'Out of touch': Labor group hits 'obsolete' wage board after meager increases

'Out of touch': Labor group hits 'obsolete' wage board after meager increases
Passengers present their vaccination cards to personnel upon entry at the Parañaque Integrated Terminal Exchange (PITX) in Tambo, Parañaque City on Thursday, Jan. 13, 2022.
The STAR / Michael Varcas

MANILA, Philippines — The Trade Union Congress of the Philippines hit the current wage board in the country in the wake of the recent minimum wage increase, calling it “out of touch, irrelevant, and obsolete” as it can no longer perform its mandate to provide “living wage” to workers. 

In an interview aired over ABS-CBN News Channel on Monday morning, TUCP spokesperson Alan Tanjusay said that the inevitable increase in prices of basic commodities and services will eventually offset the wage increase anyway.

"The wage increases given today are a short-lived victory of some sort," he said in mixed Filipino and English. "These wage increases that they gave will dissipate tomorrow, and their value will be gone tomorrow because there's another round of increases."

"So the wage increases a few days ago are for nothing," he added in Filipino. "Our focus right now is to amend the law and change the system of setting the minimum wage here in the country." 

To recall, the Department of Labor and Employment confirmed earlier this week that Metro Manila's wage board granted a P33 increase for minimum-wage earners. This brings up the minimum wage rate to P570 and P533 for workers in the non-agriculture and agriculture sectors, respectively.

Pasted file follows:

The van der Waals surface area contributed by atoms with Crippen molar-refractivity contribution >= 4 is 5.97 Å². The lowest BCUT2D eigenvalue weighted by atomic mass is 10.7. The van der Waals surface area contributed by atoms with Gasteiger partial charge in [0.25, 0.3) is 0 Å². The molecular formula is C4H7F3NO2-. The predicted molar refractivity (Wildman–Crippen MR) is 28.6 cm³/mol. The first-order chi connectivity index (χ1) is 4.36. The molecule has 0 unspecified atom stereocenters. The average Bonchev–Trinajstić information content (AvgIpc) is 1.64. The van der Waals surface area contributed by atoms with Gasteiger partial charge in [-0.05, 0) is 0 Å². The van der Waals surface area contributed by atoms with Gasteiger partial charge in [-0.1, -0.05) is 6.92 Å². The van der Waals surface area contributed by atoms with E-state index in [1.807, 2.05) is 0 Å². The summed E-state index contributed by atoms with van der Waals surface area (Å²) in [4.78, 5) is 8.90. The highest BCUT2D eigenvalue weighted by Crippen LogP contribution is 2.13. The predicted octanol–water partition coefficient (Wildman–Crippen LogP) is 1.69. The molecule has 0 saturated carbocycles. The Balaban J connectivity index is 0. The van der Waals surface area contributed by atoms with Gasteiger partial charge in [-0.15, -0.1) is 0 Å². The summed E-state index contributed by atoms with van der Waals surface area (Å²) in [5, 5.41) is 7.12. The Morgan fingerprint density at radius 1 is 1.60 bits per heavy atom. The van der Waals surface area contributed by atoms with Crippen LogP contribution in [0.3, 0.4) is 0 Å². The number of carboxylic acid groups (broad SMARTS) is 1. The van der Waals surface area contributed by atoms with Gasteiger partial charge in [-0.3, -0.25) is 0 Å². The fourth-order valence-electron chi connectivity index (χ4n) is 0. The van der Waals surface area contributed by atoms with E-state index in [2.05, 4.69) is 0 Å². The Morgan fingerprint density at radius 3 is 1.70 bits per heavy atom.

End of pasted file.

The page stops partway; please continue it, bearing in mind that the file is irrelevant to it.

It's also worth noting that the TUCP backed the electoral campaign of now-presumptive president Ferdinand Marcos Jr., whose plans included setting the price of rice to just P20 per kilo. With such a price cap enforced by the national government, both traders and farmers are at a loss because the latter would not be able to sell them beyond P20.

Marcos has said that his incoming administration would streamline government agencies dealing with the labor sector and push for a review of the proposed measure to end contractual work in the country — the same promise that President Rodrigo Duterte made and eventually abandoned. The son of the late ousted dictator has not said much about his labor agenda beyond this. 

Asked for his assessment of the performance so far of the DOLE's Regional Tripartite Wages and Productivity Boards, Tanjusay called them "sluggish, bureaucratic, out of touch, irrelevant, [and] obsolete."  

"What we want to happen is that wage increases should be based on data, on empirical evidence, on economic realities that we're facing today," Tanjusay said Monday. "At present, the formula the wage board uses is whoever has the loudest voice... which is very unfair for the workers."

Tanjusay said that as it stands, having 17 different wage boards became "obsolete" because they have not fulfilled their mandate of giving workers a living wage. "Now they are pushing for cheap labor," he said. 

But if wage boards don't work, what does the labor group propose? "We are proposing a singular national wage board which will mandate a wage increase across the board nationwide," Tanjusay said. 

— Franco Luna with a report from Angelica Y. Yang 





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